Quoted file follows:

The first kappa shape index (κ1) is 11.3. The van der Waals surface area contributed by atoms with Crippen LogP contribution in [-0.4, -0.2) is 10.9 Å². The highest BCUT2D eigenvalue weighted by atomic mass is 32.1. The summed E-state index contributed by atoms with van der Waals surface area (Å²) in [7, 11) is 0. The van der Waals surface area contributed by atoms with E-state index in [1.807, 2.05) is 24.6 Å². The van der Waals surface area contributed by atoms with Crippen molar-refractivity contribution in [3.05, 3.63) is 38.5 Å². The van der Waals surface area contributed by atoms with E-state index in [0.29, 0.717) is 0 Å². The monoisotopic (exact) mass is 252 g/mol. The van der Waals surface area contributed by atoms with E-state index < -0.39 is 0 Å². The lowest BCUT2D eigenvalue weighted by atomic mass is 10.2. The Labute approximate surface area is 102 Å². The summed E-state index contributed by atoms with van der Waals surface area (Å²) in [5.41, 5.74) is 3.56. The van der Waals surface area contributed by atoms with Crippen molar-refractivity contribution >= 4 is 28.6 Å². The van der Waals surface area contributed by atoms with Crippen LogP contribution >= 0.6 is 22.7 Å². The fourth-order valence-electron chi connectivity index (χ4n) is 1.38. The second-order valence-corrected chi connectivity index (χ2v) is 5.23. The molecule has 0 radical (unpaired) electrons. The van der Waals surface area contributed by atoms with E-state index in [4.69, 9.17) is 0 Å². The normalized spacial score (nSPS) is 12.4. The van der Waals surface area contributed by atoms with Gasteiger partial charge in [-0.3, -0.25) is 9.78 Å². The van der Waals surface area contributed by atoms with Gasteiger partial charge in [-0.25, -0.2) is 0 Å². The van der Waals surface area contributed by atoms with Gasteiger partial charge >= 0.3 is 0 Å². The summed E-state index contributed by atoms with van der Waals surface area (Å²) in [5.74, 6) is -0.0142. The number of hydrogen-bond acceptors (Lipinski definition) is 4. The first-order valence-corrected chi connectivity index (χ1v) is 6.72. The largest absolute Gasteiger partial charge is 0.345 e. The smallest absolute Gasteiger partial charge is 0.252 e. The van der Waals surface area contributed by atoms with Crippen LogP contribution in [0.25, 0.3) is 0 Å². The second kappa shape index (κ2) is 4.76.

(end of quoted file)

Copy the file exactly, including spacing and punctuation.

The first kappa shape index (κ1) is 11.3. The van der Waals surface area contributed by atoms with Crippen LogP contribution in [-0.4, -0.2) is 10.9 Å². The highest BCUT2D eigenvalue weighted by atomic mass is 32.1. The summed E-state index contributed by atoms with van der Waals surface area (Å²) in [7, 11) is 0. The van der Waals surface area contributed by atoms with E-state index in [1.807, 2.05) is 24.6 Å². The van der Waals surface area contributed by atoms with Crippen molar-refractivity contribution in [3.05, 3.63) is 38.5 Å². The van der Waals surface area contributed by atoms with E-state index in [0.29, 0.717) is 0 Å². The monoisotopic (exact) mass is 252 g/mol. The van der Waals surface area contributed by atoms with E-state index < -0.39 is 0 Å². The lowest BCUT2D eigenvalue weighted by atomic mass is 10.2. The Labute approximate surface area is 102 Å². The summed E-state index contributed by atoms with van der Waals surface area (Å²) in [5.41, 5.74) is 3.56. The van der Waals surface area contributed by atoms with Crippen molar-refractivity contribution >= 4 is 28.6 Å². The van der Waals surface area contributed by atoms with Crippen LogP contribution >= 0.6 is 22.7 Å². The fourth-order valence-electron chi connectivity index (χ4n) is 1.38. The second-order valence-corrected chi connectivity index (χ2v) is 5.23. The molecule has 0 radical (unpaired) electrons. The van der Waals surface area contributed by atoms with E-state index in [4.69, 9.17) is 0 Å². The normalized spacial score (nSPS) is 12.4. The van der Waals surface area contributed by atoms with Gasteiger partial charge in [-0.3, -0.25) is 9.78 Å². The van der Waals surface area contributed by atoms with Gasteiger partial charge in [-0.25, -0.2) is 0 Å². The van der Waals surface area contributed by atoms with Gasteiger partial charge >= 0.3 is 0 Å². The summed E-state index contributed by atoms with van der Waals surface area (Å²) in [5.74, 6) is -0.0142. The number of hydrogen-bond acceptors (Lipinski definition) is 4. The first-order valence-corrected chi connectivity index (χ1v) is 6.72. The largest absolute Gasteiger partial charge is 0.345 e. The smallest absolute Gasteiger partial charge is 0.252 e. The van der Waals surface area contributed by atoms with Crippen LogP contribution in [0.25, 0.3) is 0 Å². The second kappa shape index (κ2) is 4.76.